The luminescent responses of CPs 1 and 2 were investigated by treating suspensions (2 mg dispersed in 2 mL aqueous solution) with 50 μmol·L-1 different analytes such as p-nitrobenzoic acid (p-NBA), m-nitroani-line (m-NA), o-nitroaniline (o-NA), o-nitrophenol (o-NP), p-nitrophenol (p-NP), p-nitrophenylhydrazine (p-NPH), nitrobenzene (NB), 2, 4-dinitrophenylhydra-zine (2, 4-DNPH), 2,4,6-trinitrophenol (2,4,6-TNP), and 2,4,6-trinitrophenyl hydrazine (2,4,6-TNPH), respec-tively. Among these nitroaromatic compounds, NB almost quenched the luminescent intensity of 1 (Fig. 10). The result indicates that 1 may be regarded as a potential luminescent sensor for detecting NB. The luminescent intensities gradually decreased with the increasing concentration of NB. The best quenching efficiency observed for NB was calculated to be 99.17% upon incremental addition of 0-400 μL 1 mmol·L-1 NB solution (Fig. 11). To further analyze the luminescent titration results, the Stern-Volmer equa-tion: I0/I=1+KsvcNB was used to calculate the luminescence quenching constant, in which I0 and I are the luminescence intensities before and after the addition of NB, Ksv is the quenching constant (L·mol-1), and cNB is the concentration of NB (mmol·L-1), respectively[31-32]. At low concentrations, the Stern-Volmer curves displayed an almost linear relationship, and the linear equation was I0/I=0.851 58+148.684 9cNB. The Ksv for NB was calculated to be 1.49×105 L·mol-1 (Fig. 12). The Stern-Volmer curve deviated from the linear correlation when the concentration increased, demonstrating the simultaneous involvement of both the static and dynamic quenching process. Further detailed analysis denoted that the LOD (limit of detection) was 0.197 μmol·L-1 according to 3σ/k (σ and k represent the standard error and slope, respectively)[33-34].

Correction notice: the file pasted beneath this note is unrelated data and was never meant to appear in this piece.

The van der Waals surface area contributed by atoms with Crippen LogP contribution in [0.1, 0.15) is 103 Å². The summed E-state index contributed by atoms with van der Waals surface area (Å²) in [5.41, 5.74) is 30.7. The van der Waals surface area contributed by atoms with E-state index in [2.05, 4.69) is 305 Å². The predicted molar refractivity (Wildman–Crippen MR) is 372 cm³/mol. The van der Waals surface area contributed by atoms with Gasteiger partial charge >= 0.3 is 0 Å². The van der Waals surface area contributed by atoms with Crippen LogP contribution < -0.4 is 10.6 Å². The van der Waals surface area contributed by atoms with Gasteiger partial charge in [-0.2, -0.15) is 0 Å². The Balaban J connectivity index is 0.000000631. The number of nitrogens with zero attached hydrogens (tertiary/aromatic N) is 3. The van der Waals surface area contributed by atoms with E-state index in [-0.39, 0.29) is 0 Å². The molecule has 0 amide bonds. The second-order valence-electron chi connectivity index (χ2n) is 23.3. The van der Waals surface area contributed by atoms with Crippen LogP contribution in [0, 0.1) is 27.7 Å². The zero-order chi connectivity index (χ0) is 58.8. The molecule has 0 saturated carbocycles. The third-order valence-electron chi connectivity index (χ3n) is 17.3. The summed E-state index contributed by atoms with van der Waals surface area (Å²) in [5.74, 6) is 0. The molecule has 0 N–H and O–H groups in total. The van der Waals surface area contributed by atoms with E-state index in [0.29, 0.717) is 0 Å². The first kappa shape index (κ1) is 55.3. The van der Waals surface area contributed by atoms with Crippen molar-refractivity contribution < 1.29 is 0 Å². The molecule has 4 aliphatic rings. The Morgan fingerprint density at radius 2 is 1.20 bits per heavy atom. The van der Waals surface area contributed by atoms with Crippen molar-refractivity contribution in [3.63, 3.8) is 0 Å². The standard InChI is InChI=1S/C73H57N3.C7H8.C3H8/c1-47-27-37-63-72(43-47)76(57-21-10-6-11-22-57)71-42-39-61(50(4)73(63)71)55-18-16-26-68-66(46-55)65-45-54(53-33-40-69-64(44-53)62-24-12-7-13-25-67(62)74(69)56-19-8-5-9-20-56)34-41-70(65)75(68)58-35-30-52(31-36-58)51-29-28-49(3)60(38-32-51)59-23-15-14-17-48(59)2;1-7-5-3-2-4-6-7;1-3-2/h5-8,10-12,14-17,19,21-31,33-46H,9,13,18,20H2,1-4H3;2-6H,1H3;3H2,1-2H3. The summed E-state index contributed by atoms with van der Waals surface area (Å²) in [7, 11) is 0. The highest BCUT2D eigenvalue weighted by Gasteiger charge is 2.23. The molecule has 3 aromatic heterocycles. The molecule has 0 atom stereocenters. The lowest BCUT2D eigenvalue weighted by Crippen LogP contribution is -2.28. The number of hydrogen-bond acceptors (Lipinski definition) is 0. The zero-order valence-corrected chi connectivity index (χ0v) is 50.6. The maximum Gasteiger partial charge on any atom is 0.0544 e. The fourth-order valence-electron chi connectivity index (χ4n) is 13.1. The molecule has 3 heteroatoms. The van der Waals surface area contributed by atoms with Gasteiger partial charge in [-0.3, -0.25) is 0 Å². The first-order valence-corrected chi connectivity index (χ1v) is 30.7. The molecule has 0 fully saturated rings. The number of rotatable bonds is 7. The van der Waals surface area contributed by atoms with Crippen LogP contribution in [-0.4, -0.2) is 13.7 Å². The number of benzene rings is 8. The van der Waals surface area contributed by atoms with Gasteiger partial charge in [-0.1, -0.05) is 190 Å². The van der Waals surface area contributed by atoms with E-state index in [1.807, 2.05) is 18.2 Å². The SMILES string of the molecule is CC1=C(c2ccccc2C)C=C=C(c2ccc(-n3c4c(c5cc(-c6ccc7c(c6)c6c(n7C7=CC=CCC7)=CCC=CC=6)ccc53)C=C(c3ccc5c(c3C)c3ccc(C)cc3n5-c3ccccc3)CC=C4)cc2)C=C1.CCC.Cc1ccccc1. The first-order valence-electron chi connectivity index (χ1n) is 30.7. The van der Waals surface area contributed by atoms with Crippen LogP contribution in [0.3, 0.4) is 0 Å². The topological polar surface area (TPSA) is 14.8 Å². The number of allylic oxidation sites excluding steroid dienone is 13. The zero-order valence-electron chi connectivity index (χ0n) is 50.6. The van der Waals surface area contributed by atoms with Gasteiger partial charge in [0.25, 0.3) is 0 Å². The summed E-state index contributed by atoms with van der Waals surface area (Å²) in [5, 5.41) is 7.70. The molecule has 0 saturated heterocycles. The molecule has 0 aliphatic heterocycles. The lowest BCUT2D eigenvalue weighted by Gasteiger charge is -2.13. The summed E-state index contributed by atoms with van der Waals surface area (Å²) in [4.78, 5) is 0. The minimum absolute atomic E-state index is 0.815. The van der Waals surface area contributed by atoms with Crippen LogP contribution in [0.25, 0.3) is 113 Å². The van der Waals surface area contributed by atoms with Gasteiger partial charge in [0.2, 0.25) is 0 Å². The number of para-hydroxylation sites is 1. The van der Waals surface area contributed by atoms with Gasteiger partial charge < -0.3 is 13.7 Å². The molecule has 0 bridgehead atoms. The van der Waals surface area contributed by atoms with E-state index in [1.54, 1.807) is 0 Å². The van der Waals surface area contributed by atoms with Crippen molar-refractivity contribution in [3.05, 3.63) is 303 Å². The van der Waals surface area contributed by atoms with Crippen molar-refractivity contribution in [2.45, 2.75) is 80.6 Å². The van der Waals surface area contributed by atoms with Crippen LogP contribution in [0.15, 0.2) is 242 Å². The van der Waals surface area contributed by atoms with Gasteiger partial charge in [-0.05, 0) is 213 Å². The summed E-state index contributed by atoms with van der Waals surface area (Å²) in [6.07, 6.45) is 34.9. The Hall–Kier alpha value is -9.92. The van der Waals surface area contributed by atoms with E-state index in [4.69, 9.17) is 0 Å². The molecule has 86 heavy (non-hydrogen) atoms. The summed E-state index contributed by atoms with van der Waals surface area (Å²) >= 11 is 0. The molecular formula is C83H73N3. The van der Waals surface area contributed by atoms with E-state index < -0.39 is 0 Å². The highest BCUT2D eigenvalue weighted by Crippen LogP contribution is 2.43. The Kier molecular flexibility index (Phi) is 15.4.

Figure 10

    Figure 10.  Fluorescent spectra (left) and fluorescent intensities (right) of CP 1 dispersed in aqueous solutions of different nitroaromatic analytes

    Figure 11

    Figure 11.  Fluorescence response of CP 1 upon incremental addition of 1 mmol·L-1 NB in aqueous solutions

    Figure 12

    Figure 12.  Stern-Volmer plot of I0/I vs cNB in the aqueous dispersion of CP 1 (left); The area enlarged view for linearity of the plot at lower concentrations of NB (right)